RE-CONCEPTUALIZING CURRICULUM EVALUATION THROUGH PARADIGMS OF CURRICULUM IMPLEMENTATION

Louie B. Dasas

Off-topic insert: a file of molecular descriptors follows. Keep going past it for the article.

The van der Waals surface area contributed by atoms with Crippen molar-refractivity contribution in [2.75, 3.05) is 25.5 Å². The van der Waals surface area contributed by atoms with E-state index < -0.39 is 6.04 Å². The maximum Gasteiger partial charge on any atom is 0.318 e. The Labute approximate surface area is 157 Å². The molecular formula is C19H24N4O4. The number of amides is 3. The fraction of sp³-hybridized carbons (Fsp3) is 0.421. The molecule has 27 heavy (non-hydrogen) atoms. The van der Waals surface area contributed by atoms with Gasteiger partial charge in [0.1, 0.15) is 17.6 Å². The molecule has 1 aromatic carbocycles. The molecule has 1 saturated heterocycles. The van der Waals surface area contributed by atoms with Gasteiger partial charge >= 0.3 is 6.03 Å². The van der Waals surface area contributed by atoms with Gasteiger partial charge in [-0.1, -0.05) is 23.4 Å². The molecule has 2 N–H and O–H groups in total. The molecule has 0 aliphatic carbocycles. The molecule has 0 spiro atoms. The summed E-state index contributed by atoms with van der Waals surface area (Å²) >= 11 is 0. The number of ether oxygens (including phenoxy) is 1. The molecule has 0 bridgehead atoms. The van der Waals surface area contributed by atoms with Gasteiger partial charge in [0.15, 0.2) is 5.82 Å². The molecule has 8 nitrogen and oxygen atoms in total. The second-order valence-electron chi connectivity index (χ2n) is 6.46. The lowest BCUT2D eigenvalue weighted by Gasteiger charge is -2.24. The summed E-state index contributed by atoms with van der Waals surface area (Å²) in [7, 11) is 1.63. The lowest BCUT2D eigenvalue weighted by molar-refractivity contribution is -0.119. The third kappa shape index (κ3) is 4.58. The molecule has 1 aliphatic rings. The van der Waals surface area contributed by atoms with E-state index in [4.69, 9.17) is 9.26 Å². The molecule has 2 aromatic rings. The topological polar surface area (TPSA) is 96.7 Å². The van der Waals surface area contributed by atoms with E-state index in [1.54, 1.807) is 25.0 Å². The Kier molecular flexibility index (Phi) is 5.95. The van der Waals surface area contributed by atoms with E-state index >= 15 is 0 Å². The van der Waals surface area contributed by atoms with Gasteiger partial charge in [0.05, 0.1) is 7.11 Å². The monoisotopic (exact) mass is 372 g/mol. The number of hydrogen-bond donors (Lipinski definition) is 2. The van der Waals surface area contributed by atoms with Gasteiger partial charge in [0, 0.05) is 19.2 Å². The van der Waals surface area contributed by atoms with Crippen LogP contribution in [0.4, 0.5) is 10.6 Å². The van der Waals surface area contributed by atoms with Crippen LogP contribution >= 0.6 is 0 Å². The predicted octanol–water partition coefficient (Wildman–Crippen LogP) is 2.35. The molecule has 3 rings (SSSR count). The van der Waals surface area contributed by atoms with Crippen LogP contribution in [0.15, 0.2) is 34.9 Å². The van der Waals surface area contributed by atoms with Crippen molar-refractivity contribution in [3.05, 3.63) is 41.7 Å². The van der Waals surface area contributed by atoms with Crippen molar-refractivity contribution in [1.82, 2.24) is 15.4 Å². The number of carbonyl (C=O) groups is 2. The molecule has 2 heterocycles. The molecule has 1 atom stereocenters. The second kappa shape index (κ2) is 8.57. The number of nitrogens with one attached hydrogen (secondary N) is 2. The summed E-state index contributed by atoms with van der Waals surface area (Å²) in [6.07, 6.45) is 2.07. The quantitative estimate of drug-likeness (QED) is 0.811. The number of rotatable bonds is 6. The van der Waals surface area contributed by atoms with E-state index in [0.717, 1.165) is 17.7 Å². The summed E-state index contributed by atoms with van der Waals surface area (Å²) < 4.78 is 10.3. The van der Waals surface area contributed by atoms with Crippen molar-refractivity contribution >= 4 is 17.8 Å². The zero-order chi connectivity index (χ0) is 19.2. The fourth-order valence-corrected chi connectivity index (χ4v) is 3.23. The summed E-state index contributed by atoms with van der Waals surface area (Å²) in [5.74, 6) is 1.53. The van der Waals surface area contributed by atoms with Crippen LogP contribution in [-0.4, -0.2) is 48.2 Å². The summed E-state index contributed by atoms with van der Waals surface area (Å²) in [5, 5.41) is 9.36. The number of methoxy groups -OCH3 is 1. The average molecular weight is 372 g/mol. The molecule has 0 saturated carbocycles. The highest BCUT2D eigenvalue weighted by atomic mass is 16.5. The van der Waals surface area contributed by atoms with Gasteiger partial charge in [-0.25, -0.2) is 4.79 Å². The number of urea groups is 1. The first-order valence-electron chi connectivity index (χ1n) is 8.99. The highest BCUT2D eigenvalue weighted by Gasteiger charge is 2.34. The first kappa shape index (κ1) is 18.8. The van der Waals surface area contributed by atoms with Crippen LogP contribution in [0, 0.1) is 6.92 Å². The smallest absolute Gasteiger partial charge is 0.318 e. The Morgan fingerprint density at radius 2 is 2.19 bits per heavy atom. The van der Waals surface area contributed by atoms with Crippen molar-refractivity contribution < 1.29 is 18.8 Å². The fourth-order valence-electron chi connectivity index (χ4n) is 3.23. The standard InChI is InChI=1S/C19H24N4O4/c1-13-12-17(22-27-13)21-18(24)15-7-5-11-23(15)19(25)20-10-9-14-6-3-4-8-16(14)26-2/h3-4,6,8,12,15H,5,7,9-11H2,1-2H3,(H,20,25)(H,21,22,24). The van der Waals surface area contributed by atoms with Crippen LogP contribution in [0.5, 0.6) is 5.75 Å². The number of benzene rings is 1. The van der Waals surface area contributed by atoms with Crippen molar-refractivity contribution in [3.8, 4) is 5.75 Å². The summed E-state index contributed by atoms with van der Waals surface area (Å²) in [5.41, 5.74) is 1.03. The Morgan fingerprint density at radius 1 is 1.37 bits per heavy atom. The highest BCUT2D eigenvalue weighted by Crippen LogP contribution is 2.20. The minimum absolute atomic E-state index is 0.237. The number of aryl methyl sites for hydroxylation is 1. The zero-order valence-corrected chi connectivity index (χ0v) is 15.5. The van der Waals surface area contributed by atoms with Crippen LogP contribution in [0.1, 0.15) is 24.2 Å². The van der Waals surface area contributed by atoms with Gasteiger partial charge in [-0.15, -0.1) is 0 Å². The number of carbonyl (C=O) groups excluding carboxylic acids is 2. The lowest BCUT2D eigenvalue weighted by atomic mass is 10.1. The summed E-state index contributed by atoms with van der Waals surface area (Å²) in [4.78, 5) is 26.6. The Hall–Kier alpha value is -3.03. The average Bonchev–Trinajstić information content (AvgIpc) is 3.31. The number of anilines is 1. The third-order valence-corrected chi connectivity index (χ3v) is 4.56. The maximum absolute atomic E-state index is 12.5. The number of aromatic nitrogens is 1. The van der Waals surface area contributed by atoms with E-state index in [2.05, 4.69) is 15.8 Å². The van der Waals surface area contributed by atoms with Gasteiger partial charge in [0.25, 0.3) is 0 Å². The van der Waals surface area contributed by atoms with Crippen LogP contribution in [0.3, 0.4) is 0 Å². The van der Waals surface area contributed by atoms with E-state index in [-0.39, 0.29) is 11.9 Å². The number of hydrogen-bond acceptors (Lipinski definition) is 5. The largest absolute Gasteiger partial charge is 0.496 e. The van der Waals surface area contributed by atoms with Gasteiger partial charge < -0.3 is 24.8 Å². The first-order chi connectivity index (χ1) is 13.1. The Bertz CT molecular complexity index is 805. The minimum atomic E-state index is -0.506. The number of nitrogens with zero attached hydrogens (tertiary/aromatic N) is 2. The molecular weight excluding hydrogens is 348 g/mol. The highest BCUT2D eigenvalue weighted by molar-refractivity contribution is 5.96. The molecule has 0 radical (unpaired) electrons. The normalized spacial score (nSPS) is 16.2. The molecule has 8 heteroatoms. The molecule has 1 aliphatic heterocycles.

Evaluation is critical to the success of any endeavour. Evaluation of the curriculum focuses on appraising the set of intended learning outcomes and examining the extent to which the intended curriculum is implemented (Alkin, 1974). Several literature reveal an inevitable gap that exists between the intended and implemented curriculum in terms of how designers intend the curriculum to be carried and what teachers “actually do” in the classroom. The actual classroom practices by teachers, alongside their [teachers] beliefs and knowledge that support and/or constrain these practices, reveal critical information that informs overall curriculum implementation (Roehrig, Kruse, & Kern, 2007) thereby illuminating significant information in rethinking the processes of performing curriculum evaluation. With this, there is a need to reflect on how curriculum evaluation is affected by the conduct of curriculum implementation alongside its inherent challenges. Even more, it is crucial to understand the continuum through which these idiosyncratic constraints of curriculum implementation impact curriculum evaluation. This paper reviews curriculum implementation literature through an analytical framework in an attempt to shed light to emerging challenges to evaluation. Further, this paper draws insights from the overt and covert relationship between curriculum evaluation and implementation and examines the role of curriculum implementation in improving the practice of curriculum evaluation. Implications for the advancement of evaluation practice are drawn and discussed.